DID YOU READ

6 Great TV Shows Adapted From Movies (and 6 Really Terrible Ones)

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Adapting a television show from a movie isn’t easy. Just because something works on the big screen doesn’t mean it can hold up to the rigors of episodic storytelling. The task of replacing actors, characters, even tone, on a fraction of the budget, can leave the best intentioned projects looking like cheap fan fiction (minus the creepy sex). And that’s ignoring those shows that were green lit as cash grabs, banking on a title, in place of a good script. There’s no steadfast rule as to what works, and what doesn’t. Here’s a look at some of the best and worse examples of this trend.

GREAT: Buffy the Vampire Slayer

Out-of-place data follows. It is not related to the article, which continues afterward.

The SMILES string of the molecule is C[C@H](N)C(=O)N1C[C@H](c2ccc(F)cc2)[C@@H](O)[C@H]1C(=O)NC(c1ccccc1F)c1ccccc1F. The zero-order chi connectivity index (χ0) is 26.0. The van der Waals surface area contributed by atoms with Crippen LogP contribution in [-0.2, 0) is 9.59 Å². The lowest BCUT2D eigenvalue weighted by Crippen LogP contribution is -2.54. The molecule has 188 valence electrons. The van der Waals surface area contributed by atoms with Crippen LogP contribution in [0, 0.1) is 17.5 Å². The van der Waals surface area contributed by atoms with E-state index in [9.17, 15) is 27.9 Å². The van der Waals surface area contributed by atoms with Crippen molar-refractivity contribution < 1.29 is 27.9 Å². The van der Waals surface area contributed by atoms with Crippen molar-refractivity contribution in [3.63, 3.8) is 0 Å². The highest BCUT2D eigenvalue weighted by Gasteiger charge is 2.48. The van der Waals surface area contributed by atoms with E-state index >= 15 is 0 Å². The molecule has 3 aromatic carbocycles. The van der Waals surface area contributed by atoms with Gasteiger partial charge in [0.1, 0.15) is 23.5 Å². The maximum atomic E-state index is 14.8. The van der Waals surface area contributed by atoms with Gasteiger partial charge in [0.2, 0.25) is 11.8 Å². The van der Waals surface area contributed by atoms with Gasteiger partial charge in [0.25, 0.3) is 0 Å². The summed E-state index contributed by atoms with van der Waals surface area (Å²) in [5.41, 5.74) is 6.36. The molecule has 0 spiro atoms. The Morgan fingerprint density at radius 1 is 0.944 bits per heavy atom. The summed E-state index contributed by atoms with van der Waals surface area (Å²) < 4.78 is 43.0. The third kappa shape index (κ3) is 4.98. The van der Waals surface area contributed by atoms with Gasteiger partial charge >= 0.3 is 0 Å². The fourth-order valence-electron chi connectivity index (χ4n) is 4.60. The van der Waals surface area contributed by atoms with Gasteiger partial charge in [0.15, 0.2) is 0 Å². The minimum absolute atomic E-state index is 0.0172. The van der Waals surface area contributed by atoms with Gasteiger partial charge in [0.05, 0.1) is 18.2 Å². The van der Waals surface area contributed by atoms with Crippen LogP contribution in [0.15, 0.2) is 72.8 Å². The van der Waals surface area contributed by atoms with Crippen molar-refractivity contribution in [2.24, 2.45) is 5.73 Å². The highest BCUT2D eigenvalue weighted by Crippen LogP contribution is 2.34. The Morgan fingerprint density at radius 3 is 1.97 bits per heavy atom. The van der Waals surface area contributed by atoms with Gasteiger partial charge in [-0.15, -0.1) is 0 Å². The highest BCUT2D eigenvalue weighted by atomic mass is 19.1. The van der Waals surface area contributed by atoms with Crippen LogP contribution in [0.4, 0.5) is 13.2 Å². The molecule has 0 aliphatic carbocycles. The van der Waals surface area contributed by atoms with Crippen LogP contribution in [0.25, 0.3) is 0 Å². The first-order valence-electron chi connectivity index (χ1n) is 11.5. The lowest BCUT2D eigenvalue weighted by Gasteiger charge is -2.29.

An example of what can happen when a great idea is allowed room to grow, original screenwriter Joss Whendon was put in charge of the TV version of the 1992 Kristy Swanson cult favorite movie, and given a long leash to explore the world of Sunnydale High. What resulted was one of the most revolutionary shows in the medium’s history. Never happy with the film’s execution, Whedon reworked the broad humor into something far more clever, and grounded the emotions, creating an all-time classic in the process.


NOT GREAT: Uncle Buck

And then there is was the TV version of Uncle Buck, which replaced the lovable and hilarious John Candy with the less lovable and hilarious Kevin Meaney. Ironically the crass sitcom wouldn’t be entirely out of place on CBS’ current line-up of multi-camera laugh-a-thons.


GREAT: Fargo

This show had no business succeeding. Operating with the unique tone of the Coen Brothers’ original film, nearly two decades after it came out, the chances of coming off like a Halloween costume brought to life were legitimate. And yet, somehow creator Noah Hawley found a way to honor the original while carving out room for his own characters’ stories. Hiring Coen vet Billy Bob Thornton only helped this show become a worthy successor to its Oscar-winning predecessor.


NOT GREAT: Ferris Bueller